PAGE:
On the surface, the fact that Israel is headed back to an election only weeks after the last one looks like a system failure. It’s never happened before in Israel. The Israeli government will now have spent the bulk of a year in election mode rather than governing mode. There’s something wrong with this picture.
And yet, if we look at the reason for Israeli Prime Minister Benjamin Netanyahu’s failure to cobble together a coalition—one party’s refusal to kowtow to religious parties—this “do-over” election presents a unique opportunity for a political upgrade.
Israel’s religious parties crave political power because it enables them to fulfill their religious agenda, from refusing to enlist in the Israel Defense Forces to forcing Torah laws on the public. Over the years, because Netanyahu has desperately needed their seats to form a majority coalition, he has tolerated their demands.
He probably figured the same thing would happen this time around—but one man stopped him. Avigdor Lieberman, chairman of the right-wing secularist Yisrael Beiteinu party, decided he had had enough and refused to compromise on a bill to draft haredi (ultra-Orthodox) Jews into the IDF.
Normally, Netanyahu is able to pull things together at the last minute, because Knesset members are loath to jeopardize their positions by going to new elections. In this case, it didn’t work. The religious parties threw a few bones of compromise, but Lieberman held firm, sticking to the original draft bill.
This dispute is rooted in the founding of the Jewish state, when Prime Minister David Ben-Gurion made the fateful decision to exempt ultra-Orthodox men (only a few hundred at the time) from enlisting in the IDF. A well-known Modern Orthodox rabbi in Israel once told me that decision did more to turn off secular Jews to religion than anything else.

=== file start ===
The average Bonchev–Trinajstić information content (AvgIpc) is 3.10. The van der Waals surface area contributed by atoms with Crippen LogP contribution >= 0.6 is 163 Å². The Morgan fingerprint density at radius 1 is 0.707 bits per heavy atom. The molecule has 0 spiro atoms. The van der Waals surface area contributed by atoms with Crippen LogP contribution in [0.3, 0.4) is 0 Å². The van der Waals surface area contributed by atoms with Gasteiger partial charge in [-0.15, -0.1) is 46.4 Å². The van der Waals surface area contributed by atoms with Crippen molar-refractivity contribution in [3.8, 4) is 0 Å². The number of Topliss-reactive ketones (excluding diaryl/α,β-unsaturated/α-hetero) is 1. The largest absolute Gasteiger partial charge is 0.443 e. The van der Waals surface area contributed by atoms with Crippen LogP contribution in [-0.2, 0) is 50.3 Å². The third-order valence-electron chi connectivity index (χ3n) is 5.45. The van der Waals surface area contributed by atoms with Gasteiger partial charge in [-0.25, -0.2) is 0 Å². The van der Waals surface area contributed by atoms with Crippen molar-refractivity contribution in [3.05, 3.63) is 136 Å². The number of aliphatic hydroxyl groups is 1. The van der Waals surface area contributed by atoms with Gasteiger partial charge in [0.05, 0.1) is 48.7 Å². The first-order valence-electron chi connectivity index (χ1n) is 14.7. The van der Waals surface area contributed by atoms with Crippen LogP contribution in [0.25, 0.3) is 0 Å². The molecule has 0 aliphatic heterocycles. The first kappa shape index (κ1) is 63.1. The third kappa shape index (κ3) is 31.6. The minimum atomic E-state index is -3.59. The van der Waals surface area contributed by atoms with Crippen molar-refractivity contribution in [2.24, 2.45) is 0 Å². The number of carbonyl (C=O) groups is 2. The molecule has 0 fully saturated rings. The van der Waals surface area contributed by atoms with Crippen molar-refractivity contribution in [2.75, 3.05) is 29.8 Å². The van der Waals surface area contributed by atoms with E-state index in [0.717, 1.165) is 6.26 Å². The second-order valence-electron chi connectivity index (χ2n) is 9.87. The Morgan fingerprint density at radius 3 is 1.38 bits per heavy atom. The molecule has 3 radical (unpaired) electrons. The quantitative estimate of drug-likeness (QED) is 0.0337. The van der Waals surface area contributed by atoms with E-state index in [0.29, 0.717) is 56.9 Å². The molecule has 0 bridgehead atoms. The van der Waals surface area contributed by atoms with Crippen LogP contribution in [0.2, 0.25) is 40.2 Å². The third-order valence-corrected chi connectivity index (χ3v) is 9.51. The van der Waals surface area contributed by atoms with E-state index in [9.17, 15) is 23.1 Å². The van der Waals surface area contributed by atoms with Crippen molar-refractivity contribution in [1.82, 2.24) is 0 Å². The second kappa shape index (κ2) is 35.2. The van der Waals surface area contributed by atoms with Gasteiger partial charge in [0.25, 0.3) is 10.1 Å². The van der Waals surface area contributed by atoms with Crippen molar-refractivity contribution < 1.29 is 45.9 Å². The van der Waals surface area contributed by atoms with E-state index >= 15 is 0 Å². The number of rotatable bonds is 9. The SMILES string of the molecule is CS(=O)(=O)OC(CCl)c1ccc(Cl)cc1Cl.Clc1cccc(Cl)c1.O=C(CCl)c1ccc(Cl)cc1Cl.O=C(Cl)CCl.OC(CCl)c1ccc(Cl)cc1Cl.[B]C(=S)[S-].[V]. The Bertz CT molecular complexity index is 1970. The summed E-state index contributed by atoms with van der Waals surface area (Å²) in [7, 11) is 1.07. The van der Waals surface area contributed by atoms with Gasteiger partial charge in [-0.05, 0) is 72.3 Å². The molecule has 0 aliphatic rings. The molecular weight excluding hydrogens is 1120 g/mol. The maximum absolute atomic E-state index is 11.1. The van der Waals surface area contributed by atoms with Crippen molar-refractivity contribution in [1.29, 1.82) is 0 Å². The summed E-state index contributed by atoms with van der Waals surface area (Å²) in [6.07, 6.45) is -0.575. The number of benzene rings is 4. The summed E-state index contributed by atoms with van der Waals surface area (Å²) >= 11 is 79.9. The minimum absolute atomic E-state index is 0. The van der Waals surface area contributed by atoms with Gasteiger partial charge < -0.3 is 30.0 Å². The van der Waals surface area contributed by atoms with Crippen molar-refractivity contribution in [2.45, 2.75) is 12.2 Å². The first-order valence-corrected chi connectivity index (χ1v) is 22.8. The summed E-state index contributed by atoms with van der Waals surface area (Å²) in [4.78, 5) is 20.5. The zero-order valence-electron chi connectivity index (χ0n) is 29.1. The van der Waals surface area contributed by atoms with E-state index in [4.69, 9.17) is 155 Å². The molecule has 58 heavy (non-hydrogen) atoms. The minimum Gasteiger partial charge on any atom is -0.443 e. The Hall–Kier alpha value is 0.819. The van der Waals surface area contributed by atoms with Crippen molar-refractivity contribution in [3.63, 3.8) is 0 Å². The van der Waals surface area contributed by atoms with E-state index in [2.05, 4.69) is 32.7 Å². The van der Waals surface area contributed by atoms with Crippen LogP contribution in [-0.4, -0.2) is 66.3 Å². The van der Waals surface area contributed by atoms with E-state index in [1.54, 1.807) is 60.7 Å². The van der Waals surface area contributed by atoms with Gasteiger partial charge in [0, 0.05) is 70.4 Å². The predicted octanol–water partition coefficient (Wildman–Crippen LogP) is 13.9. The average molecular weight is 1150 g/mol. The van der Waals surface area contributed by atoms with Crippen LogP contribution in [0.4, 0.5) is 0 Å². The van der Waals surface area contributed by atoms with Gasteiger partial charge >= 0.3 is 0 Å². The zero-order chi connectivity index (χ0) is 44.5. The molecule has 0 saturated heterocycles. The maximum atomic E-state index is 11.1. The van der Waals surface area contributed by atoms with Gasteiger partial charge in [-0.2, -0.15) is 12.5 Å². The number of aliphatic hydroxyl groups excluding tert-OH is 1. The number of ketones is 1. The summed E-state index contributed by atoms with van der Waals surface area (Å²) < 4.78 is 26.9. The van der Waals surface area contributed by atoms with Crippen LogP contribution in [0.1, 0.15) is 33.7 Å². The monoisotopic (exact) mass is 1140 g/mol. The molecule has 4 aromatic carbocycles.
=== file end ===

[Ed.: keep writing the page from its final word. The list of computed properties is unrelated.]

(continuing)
This makes sense. If you’re an Israeli parent whose children are risking their lives to defend the state, why should ultra-Orthodox citizens be exempt? And if you see ultra-Orthodox leaders fighting to keep their community out of the army, how would that make you feel about religion in general?
There are countless other ways that political power in the hands of ultra-Orthodox parties has become corrosive.
“For too long, this country has been ruled by a haredi minority,” writes Jerusalem Post Editor-in-Chief Yaakov Katz. “This one group has controlled all matters of religion and state while holding the government hostage, either by preventing public transportation for millions of people who depend on it, or preventing the creation of a civil marriage option for the nearly 450,000 Israelis who might have served in the IDF and risked their lives for Israel, but cannot get married since their father is Jewish but not their mother.”
Religious intolerance is also a key contributor to the growing schism between Israel and Diaspora Jewry. The equitable compromise to allow egalitarian prayer at the Kotel, painstakingly negotiated by Natan Sharansky a few years ago, was sabotaged by religious parties. The list goes on, from overly stringent conversion rules to the rejection and humiliation of non-Orthodox streams of Judaism.
How could this be good for the Jews or for Israel?
The crazy thing is, I feel at home in the ultra-Orthodox world. I love praying with them. I love their shtibles, their chanting, their learning, their passion and intensity.
What turns me off is when they become power-hungry politicians.
I’m not naive. I get that ultra-Orthodox politicians must love their political power and will do whatever it takes to keep it. I’m sure they’ve convinced themselves they’re doing God’s work when they impose their religious ideals on the public.
But the majority of Israeli voters don’t like it. They’re as turned off as anyone by religious coercion. Now, with this unexpected new election, they have a chance to put the religious parties where they belong—on the sidelines of political power.
There are some problems in Israel that are intractable, like making peace with the Palestinians. Reducing the enormous influence of religious parties should not be an intractable problem. It should be a top priority for voters and for any future leader trying to put together a governing coalition—if not Netanyahu, then for whomever succeeds him.
Religion ought to be a beautiful thing, not a political thing. Religious leaders have every right to inspire people to become more religious and God-fearing. But when they impose rather than inspire, they end up hurting what matters most to them—their own religion.
David Suissa is editor-in-chief and publisher of Tribe Media Corp and Jewish Journal. He can be reached at firstname.lastname@example.org.
This column first appeared in the Jewish Journal.